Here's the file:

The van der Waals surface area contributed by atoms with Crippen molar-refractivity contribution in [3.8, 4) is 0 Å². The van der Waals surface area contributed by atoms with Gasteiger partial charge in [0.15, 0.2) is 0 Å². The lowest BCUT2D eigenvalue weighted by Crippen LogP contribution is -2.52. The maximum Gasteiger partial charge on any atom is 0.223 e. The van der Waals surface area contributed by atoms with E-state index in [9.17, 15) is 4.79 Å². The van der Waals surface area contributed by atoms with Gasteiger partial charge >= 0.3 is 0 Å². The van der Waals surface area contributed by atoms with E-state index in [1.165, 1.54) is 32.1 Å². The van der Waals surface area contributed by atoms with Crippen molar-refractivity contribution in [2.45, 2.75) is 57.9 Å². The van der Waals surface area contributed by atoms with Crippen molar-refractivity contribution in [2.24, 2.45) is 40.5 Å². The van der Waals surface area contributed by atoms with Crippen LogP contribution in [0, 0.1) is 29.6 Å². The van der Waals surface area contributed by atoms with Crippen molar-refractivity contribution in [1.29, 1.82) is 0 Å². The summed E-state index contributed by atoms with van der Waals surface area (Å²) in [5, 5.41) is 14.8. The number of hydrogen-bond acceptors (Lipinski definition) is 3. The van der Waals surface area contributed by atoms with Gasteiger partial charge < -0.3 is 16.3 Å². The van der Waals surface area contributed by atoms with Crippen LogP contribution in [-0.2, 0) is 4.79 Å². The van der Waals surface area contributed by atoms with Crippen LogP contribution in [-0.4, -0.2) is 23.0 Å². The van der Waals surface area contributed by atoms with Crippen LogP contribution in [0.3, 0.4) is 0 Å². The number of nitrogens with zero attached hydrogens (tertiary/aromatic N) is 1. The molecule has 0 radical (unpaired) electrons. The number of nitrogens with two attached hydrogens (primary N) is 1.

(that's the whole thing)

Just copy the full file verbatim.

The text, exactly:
The van der Waals surface area contributed by atoms with Crippen molar-refractivity contribution in [3.8, 4) is 0 Å². The van der Waals surface area contributed by atoms with Gasteiger partial charge in [0.15, 0.2) is 0 Å². The lowest BCUT2D eigenvalue weighted by Crippen LogP contribution is -2.52. The maximum Gasteiger partial charge on any atom is 0.223 e. The van der Waals surface area contributed by atoms with E-state index in [9.17, 15) is 4.79 Å². The van der Waals surface area contributed by atoms with Gasteiger partial charge >= 0.3 is 0 Å². The van der Waals surface area contributed by atoms with E-state index in [1.165, 1.54) is 32.1 Å². The van der Waals surface area contributed by atoms with Crippen molar-refractivity contribution in [2.45, 2.75) is 57.9 Å². The van der Waals surface area contributed by atoms with Crippen molar-refractivity contribution in [2.24, 2.45) is 40.5 Å². The van der Waals surface area contributed by atoms with Crippen LogP contribution in [0, 0.1) is 29.6 Å². The van der Waals surface area contributed by atoms with Crippen molar-refractivity contribution in [1.29, 1.82) is 0 Å². The summed E-state index contributed by atoms with van der Waals surface area (Å²) in [5, 5.41) is 14.8. The number of hydrogen-bond acceptors (Lipinski definition) is 3. The van der Waals surface area contributed by atoms with Gasteiger partial charge < -0.3 is 16.3 Å². The van der Waals surface area contributed by atoms with Crippen LogP contribution in [-0.2, 0) is 4.79 Å². The van der Waals surface area contributed by atoms with Crippen LogP contribution in [-0.4, -0.2) is 23.0 Å². The van der Waals surface area contributed by atoms with Crippen LogP contribution in [0.3, 0.4) is 0 Å². The number of nitrogens with zero attached hydrogens (tertiary/aromatic N) is 1. The molecule has 0 radical (unpaired) electrons. The number of nitrogens with two attached hydrogens (primary N) is 1.